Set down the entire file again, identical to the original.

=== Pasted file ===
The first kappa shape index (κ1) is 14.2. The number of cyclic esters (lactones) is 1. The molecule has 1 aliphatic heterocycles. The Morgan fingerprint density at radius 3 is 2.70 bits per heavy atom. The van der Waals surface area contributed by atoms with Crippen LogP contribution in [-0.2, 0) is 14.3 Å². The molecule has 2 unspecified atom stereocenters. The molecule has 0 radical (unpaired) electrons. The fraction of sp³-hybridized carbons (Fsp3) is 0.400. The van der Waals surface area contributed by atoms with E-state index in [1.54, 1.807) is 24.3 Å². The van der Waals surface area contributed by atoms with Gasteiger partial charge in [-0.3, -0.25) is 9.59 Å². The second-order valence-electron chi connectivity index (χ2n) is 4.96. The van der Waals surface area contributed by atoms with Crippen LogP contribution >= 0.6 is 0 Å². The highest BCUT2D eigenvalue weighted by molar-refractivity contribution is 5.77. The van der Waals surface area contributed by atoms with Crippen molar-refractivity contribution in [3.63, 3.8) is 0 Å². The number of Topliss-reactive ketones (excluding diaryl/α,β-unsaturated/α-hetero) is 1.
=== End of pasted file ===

The first kappa shape index (κ1) is 14.2. The number of cyclic esters (lactones) is 1. The molecule has 1 aliphatic heterocycles. The Morgan fingerprint density at radius 3 is 2.70 bits per heavy atom. The van der Waals surface area contributed by atoms with Crippen LogP contribution in [-0.2, 0) is 14.3 Å². The molecule has 2 unspecified atom stereocenters. The molecule has 0 radical (unpaired) electrons. The fraction of sp³-hybridized carbons (Fsp3) is 0.400. The van der Waals surface area contributed by atoms with E-state index in [1.54, 1.807) is 24.3 Å². The van der Waals surface area contributed by atoms with Gasteiger partial charge in [-0.3, -0.25) is 9.59 Å². The second-order valence-electron chi connectivity index (χ2n) is 4.96. The van der Waals surface area contributed by atoms with Crippen LogP contribution >= 0.6 is 0 Å². The highest BCUT2D eigenvalue weighted by molar-refractivity contribution is 5.77. The van der Waals surface area contributed by atoms with Crippen molar-refractivity contribution in [3.63, 3.8) is 0 Å². The number of Topliss-reactive ketones (excluding diaryl/α,β-unsaturated/α-hetero) is 1.